Dina B. Kunasheva, Vladimir N. Sidorenko, Yulia V.Bayeva
This article contains the econometric analysis of usability of the general macroeconomic balance based on the IS-LM model in open economy. The authors also examine the correspondence of the model conclusions concerning macroeconomic policy in the export oriented countries (Russia and Kazakhstan). The quarterly date over the twenty years for Russia and ten years for Kazakhstan are used for this survey.
The research is based on the estimations of the behavioral equations such as consumption, investment, net export, monetary demand and balance payment line.
The authors identify the peculiarities of interconnection between crucial macroeconomic variables: household expenditures and net disposable income, gross accumulation and interest rate, net export and real exchange rate, money demand and interest rate and income.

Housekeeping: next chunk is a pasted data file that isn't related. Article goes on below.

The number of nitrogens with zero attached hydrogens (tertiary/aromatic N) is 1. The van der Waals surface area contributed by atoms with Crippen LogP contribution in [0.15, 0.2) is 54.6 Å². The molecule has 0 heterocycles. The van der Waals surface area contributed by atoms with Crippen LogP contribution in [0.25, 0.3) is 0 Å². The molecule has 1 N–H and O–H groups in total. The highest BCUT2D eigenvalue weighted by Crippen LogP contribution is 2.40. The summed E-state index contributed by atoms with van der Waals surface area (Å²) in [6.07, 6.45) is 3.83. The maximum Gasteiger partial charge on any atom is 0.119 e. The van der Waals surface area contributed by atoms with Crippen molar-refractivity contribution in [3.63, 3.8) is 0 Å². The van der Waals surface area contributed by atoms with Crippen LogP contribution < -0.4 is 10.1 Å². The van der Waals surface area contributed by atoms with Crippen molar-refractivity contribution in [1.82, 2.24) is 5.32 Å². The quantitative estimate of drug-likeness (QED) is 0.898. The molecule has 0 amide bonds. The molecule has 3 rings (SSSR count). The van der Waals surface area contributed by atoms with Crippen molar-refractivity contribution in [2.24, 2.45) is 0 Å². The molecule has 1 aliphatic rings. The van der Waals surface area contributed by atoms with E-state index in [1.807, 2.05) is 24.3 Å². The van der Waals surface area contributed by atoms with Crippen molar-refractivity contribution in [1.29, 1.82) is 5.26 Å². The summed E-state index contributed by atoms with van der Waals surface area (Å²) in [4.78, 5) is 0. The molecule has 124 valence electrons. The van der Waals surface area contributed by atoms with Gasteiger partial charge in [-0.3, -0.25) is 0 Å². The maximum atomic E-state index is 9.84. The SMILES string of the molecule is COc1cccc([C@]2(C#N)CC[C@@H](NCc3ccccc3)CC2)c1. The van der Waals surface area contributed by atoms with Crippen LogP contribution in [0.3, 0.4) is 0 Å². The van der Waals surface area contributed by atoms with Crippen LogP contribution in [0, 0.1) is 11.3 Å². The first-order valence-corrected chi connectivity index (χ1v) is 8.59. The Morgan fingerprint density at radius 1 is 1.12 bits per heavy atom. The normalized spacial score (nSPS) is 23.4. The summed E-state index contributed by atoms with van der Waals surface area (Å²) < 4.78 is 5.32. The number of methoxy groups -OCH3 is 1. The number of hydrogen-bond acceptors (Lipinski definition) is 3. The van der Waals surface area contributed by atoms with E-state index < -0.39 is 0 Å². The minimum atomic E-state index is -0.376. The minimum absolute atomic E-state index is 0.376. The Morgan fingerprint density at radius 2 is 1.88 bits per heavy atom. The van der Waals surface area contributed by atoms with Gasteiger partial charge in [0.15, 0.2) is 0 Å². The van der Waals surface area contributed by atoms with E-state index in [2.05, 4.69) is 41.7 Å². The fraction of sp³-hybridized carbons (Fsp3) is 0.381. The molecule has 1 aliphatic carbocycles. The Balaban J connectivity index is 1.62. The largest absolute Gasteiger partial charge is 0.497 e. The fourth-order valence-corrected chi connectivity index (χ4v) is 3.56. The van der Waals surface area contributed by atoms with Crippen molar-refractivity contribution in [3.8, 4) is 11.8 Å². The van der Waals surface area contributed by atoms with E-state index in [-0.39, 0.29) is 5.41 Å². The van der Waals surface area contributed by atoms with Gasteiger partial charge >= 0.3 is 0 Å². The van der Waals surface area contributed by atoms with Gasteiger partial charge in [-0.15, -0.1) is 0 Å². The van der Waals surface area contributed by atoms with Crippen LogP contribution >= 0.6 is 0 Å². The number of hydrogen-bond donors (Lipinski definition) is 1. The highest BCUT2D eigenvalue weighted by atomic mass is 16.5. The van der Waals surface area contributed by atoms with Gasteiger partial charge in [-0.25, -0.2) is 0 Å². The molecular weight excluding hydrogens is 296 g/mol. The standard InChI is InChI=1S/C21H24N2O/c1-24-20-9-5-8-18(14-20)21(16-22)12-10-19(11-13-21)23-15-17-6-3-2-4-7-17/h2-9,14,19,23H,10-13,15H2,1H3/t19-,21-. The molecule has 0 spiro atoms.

Primary goods of high export share restricts on the application of the classical monetary tools. Therefore, the influence on consumer and investment behavior via interest rate is poorly performing due to underdevelopment of credit channel of monetary policy transmission.
Econometric calculations prove the low capital mobility in Russia and Kazakhstan. The connection between net financial account and interest rate changes is not detected. As a result of the analysis, it is identified that the direct and portfolio investments dynamics is determined by the leading industries’ profitability and exchange rates.
These identified features of interconnection impose significant (almost overwhelming) restrictions on applying the IS-LM model in open economy to implement the macroeconomic regulation and forecasting in export oriented countries.
Keywords: IS-LM, IS-LM-BP extended model, export-oriented economies, model of general economic equilibrium (balance).
Dina B. Kunasheva, Vladimir N. Sidorenko, Yulia V.Bayeva Assessment of the general macroeconomic balance model of the exportoriented economies (on the basis of Kazakhstani and Russia economies) // Economics: strategy and practice. — 2019 — № 1 (14) — p. 27-40.